Reforming Intelligence: Obstacles to Democratic Control and Effectiveness

By Thomas C. Bruneau; Steven C. Boraz | Go to book overview
Save to active project


Thomas C. Bruneau and Steven C. Boraz


While there is probably agreement on the importance of the topic of studying intelligence, there is little published material on how to do so. This is paradoxical, because as a category of individuals, it would be difficult to find a more self-critical, analytical, and demanding group of people than intelligence personnel. As a profession, they more closely approximate university professors than any other discipline or calling. We thus find it striking that whereas intelligence officers and the organizations within which they function in the intelligence community (IC) are extremely rigorous methodologically in conducting their work, when we turn to the study of intelligence structures and processes by outsiders and retired intelligence professionals, there is little rigor and virtually no consensus on how to research and analyze the IC. The result is that there has been very little accumulation of public knowledge on intelligence (exceptions include the 9/11 and WMD commission reports). When studies of intelligence are in fact published, some of what passes for data or analysis in the unclassified literature can be wrong, and, unlike academia, there is no public control or competing position to correct the errors. Despite the huge array of books and articles referred to in the bibliography, there is, in fact, very little available analysis, and even less comparative analysis, on the organization of intelligence.1

Clearly, the problem in studying the IC is due to the essential, fundamental requirement for secrecy. After all, what intelligence personnel do can be effective only if they do it in secret, and the commitment to maintain secrecy after leaving the community results in minimal exposure and dissemination of information on the IC and its opera


Notes for this page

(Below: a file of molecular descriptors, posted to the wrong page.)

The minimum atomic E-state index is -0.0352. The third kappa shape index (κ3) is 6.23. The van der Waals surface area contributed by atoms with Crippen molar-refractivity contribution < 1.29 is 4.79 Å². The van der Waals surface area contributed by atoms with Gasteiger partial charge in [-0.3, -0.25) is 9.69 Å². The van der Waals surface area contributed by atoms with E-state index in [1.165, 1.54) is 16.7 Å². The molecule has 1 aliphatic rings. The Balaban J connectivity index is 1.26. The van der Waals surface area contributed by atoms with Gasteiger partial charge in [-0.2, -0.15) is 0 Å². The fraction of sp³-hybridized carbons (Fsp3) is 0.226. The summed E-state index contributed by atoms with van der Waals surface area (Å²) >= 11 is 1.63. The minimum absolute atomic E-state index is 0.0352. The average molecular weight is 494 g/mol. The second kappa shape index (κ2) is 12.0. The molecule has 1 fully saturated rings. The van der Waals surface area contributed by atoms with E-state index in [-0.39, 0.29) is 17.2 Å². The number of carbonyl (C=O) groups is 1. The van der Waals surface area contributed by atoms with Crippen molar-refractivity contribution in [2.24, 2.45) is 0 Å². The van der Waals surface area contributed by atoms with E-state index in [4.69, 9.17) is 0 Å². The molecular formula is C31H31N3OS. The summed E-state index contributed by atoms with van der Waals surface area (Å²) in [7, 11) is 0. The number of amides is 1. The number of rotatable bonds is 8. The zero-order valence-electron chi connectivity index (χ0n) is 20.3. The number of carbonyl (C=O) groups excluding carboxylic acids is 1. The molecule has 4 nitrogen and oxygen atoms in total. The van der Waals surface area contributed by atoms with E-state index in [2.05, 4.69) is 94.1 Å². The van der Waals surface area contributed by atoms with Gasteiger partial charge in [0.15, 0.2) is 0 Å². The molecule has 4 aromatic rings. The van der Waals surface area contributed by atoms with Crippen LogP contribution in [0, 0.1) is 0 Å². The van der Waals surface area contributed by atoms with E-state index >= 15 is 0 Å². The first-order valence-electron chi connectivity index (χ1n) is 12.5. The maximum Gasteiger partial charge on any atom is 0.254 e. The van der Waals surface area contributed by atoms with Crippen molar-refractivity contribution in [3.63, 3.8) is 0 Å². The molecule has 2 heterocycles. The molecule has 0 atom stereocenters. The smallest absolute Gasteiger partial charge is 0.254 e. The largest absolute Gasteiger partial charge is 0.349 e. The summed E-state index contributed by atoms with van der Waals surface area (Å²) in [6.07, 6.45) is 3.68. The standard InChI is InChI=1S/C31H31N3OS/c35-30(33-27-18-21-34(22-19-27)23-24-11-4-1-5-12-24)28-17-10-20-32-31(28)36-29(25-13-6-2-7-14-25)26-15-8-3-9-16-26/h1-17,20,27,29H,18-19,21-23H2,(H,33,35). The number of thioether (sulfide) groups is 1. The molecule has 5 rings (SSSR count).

Add a new note
If you are trying to select text to create highlights or citations, remember that you must now click or tap on the first word, and then click or tap on the last word.
Loading One moment ...
Project items
Cite this page

Cited page

Citations are available only to our active members.
Sign up now to cite pages or passages in MLA, APA and Chicago citation styles.

Cited page

Bookmark this page
Reforming Intelligence: Obstacles to Democratic Control and Effectiveness


Text size Smaller Larger
Search within

Search within this book

Look up

Look up a word

  • Dictionary
  • Thesaurus
Please submit a word or phrase above.
Print this page

Print this page

Why can't I print more than one page at a time?

While we understand printed pages are helpful to our users, this limitation is necessary to help protect our publishers' copyrighted material and prevent its unlawful distribution. We are sorry for any inconvenience.
Full screen
/ 385

matching results for page

Cited passage

Citations are available only to our active members.
Sign up now to cite pages or passages in MLA, APA and Chicago citation styles.

Cited passage

Welcome to the new Questia Reader

The Questia Reader has been updated to provide you with an even better online reading experience.  It is now 100% Responsive, which means you can read our books and articles on any sized device you wish.  All of your favorite tools like notes, highlights, and citations are still here, but the way you select text has been updated to be easier to use, especially on touchscreen devices.  Here's how:

1. Click or tap the first word you want to select.
2. Click or tap the last word you want to select.

OK, got it!

Thanks for trying Questia!

Please continue trying out our research tools, but please note, full functionality is available only to our active members.

Your work will be lost once you leave this Web page.

For full access in an ad-free environment, sign up now for a FREE, 1-day trial.

Already a member? Log in now.

Are you sure you want to delete this highlight?